As we get closer to the public playtest for #iHunt, I wanted to share some of the core mechanical concepts, and some thinking behind them.
The first is an in-world concept, and then how we’ve answered it in the rules. This concept is front and center. It’s #iHunt to a T:
In a plain white room, all other things equal, when a monster and a hunter fight, the monster wins.
The thing about #iHunt is, it’s a game about killing monsters. But the monsters? They’re representative of the struggles necessary to get by as a millennial. Which is to say, when all things are “fair,” you lose. The system’s made to fuck you.
Try fist fighting with a moving car¹. I guarantee it’s not going to end well for you. So while the rules are about figuring out what happens, a lot of times we already know what happens. So really, what the rules are about is manipulating power differentials. Hunters don’t fight monsters—they kill monsters. Keep this in the back of your mind.
For this reason, we’ve got a rule called The Edge. The Edge determines who is currently in control of the situation. It doesn’t inherently determine who wins, but it sure as hell determines who has odds in their favor.
The Edge determines who is currently in control of the situation.
In #iHunt, this is really fucking important. It’s why this is the first mechanics blog. It’s the first thing you should determine any time it’s about to come to dice rolls. Generally everyone uses a handful of ten-sided dice for all their rolls, like 2-8 usually. We represent The Edge with another group of dice. Generally we use a different color for that, and you’ll want five of those because Edge goes from 1-5. Like, maybe you have your little collection of ten or so dice that are black. The table shares a set of five blue dice that act as Edge Dice. There’s an Edge pool that fluctuates in play, and everyone on the team with The Edge gets to use those dice on all their actions.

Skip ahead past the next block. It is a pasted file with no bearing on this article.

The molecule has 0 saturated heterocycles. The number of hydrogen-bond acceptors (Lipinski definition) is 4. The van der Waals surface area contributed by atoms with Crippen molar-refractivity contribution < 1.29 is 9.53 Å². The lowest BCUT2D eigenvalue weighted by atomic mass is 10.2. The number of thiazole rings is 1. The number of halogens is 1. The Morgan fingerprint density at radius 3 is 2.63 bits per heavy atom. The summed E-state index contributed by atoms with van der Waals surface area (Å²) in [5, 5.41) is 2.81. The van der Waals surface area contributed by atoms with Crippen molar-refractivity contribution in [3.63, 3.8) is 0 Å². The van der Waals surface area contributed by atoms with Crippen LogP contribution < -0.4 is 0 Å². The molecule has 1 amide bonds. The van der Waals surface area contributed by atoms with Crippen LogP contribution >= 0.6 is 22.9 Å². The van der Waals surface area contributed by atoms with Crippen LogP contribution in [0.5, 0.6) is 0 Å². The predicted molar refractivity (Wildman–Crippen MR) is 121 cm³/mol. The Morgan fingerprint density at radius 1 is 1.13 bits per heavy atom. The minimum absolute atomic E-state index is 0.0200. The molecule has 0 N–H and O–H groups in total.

Consider that for a second. If you’re rolling like five dice normally, and you have five Edge dice, you have a hugely better chance to succeed. Monsters tend to have more dice than hunters where it matters, so Edge Dice are one of the single most important tools for winning—for turning a “fight” into a “murder.”
Fortune favors the bold in #iHunt. Traps, ambushes, secret weapons, tricks, these are all things hunters use to gain The Edge. Monsters also like to use cheap tricks, but they tend to be a little lazy because they’re inherently superior. If you can throw a car, who the fuck cares if your enemy knows you’re coming, right? Monsters get used to superiority, so most of them don’t even bother stacking the odds in their favor. Hunters rely on this fact and use any opening to exploit power differentials.
Now here’s the kicker: All things equal, monsters always start with The Edge. Every monster has a star rating. That determines the starting Edge, if you don’t do anything to even up the odds. So a three-star monster always starts with three Edge Dice unless someone intervenes.
All things equal, monsters always start with The Edge.
It gets a little more complex than that, but this should work for a foundation to get you thinking about the way the rules interact.
Later on, we’ll talk about Seizing the Edge, Tags, Hunter Lores, and how hunters turn the tables so they don’t start a fight without The Edge.
If you want to be part of the public playtest when it releases, please join the mailing list at this link. You’ll only get a handful of emails, just the stuff necessary to playtest, and probably an announcement once the game launches.
¹: Disclaimer: Don’t actually get into a fist fight with a moving car. I assure you the medical bills aren’t worth understanding a minor rhetorical point about a roleplaying game.
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